Philadelphia is known nationwide for its cheese steaks and the Liberty Bell – but it’s now one step closer to adding “greenest city in America” to that list.
Today, the city will secure its place as a national leader in using cutting-edge techniques to clean up its rivers and other surrounding waterways. The Philadelphia Water Department and state environmental officials are signing an ambitious agreement, which commits the city to deploy, over the next 25 years, the most comprehensive network of green infrastructure found in any U.S. city. Philadelphia is about to get, quite literally, a lot greener – and, as a result, its water a lot cleaner.
(Images courtesy of Philadelphia Water Department)
“Green infrastructure” is a collective term for smarter practices on land that stop water pollution, like green roofs, porous pavement, roadside plantings and increased park space. These methods stop rain where it falls, allowing it to filter back into the ground. That keeps it from turning into runoff that carries pollution, like oil and gas products, trash, and pet waste, from paved surfaces into the water. In the hundreds of U.S. cities where storm runoff and sewage flow through the same pipes, it also keeps rain from overloading those outdated “combined sewer systems” and triggering overflows of raw sewage -- a.k.a. poop -- directly into nearby waters.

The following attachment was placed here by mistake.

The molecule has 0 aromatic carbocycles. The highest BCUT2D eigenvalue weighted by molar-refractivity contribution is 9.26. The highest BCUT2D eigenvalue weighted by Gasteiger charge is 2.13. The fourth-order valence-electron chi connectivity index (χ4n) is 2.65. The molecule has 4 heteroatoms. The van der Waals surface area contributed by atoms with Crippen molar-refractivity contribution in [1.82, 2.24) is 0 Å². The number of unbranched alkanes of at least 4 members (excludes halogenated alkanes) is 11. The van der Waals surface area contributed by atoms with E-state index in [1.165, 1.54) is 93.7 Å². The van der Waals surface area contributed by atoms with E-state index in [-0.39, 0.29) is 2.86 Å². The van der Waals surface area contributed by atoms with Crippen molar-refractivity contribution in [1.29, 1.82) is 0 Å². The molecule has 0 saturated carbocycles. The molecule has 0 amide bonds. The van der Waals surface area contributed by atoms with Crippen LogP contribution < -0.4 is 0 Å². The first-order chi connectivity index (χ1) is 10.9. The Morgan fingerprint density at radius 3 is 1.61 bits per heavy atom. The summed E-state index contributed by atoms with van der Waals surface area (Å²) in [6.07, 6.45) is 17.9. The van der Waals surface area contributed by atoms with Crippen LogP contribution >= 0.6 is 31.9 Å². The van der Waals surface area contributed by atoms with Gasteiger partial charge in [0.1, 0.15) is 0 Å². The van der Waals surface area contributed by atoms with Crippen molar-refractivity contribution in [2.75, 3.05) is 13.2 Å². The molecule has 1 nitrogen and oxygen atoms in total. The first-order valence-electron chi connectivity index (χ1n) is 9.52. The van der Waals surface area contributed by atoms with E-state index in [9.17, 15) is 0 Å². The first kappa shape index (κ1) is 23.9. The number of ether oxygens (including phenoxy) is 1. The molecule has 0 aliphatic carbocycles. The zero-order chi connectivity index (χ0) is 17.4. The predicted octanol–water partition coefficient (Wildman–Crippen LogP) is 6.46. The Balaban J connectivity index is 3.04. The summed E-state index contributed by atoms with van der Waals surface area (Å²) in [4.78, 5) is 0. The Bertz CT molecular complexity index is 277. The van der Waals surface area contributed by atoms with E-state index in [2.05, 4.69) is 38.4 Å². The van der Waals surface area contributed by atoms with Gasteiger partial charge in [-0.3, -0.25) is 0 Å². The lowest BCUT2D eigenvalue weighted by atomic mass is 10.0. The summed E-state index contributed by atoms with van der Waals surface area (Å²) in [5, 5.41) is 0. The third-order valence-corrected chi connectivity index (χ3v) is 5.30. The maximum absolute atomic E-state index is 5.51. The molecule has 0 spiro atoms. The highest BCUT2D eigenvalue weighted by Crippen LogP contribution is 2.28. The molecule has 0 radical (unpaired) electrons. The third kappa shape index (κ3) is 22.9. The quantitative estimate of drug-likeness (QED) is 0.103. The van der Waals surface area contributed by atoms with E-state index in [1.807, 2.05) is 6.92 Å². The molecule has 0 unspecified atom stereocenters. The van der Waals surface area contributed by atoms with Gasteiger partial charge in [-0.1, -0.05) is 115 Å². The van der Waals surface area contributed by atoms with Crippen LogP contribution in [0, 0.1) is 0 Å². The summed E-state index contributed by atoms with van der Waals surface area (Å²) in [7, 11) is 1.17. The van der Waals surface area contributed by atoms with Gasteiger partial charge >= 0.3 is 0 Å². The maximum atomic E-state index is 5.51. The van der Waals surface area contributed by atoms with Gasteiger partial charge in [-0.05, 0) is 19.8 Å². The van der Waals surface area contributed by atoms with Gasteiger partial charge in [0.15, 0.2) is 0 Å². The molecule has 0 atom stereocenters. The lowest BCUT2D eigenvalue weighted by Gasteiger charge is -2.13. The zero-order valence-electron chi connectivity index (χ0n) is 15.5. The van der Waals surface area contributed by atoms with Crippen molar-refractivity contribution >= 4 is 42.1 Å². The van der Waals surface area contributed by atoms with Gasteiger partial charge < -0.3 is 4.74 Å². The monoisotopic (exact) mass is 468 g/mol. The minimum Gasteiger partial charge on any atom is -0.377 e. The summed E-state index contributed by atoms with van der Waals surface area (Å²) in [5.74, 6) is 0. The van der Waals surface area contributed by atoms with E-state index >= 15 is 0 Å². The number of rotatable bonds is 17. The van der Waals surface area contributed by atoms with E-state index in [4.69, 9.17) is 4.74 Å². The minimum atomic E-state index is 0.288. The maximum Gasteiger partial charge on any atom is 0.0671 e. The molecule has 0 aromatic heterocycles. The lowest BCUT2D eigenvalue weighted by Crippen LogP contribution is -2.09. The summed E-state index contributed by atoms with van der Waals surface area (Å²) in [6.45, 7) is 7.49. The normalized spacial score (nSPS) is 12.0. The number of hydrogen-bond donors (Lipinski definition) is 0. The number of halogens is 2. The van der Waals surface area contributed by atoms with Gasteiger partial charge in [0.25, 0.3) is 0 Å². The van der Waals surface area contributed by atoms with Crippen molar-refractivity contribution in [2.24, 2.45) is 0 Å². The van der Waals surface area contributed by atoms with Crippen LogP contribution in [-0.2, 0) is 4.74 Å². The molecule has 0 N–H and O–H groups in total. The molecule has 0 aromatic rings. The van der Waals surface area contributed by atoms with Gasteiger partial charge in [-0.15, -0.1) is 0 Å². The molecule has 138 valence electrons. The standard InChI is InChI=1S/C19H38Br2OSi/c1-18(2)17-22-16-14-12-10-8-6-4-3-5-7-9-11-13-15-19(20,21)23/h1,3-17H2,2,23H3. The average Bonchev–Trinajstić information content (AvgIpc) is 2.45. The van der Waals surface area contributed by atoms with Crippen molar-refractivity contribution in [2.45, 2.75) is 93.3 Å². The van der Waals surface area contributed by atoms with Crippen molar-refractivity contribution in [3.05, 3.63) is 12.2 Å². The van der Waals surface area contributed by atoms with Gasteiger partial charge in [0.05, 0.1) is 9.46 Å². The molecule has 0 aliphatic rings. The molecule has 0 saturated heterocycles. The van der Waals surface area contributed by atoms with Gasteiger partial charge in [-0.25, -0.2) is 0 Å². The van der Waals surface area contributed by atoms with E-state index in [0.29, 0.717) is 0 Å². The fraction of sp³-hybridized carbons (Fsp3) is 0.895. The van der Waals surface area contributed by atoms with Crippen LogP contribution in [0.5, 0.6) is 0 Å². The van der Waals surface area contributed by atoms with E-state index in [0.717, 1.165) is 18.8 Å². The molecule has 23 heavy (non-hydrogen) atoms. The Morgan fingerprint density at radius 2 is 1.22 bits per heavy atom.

This all makes for not only cleaner waterways, but also, as Philadelphia recognizes, all-around healthier, more pleasant places to live. By accounting for a range of social, economic, and environmental benefits that come from adding green spaces to city neighborhoods, Philadelphia has projected that a green approach to reducing sewer overflows will yield more than two dollars in benefits for every dollar invested!
It’s no wonder that other cities around the country – from New York to Los Angeles, Kansas City to Cleveland – have been looking to green infrastructure to help clean up their waters in recent years. Green infrastructure is widely recognized as often the best and most cost-effective way to do the job. But Philly is the first to embrace these smarter water practices with such enthusiasm, by committing to a comprehensive citywide program that will benefit its neighborhoods and its rivers alike. Cities around the nation should take note.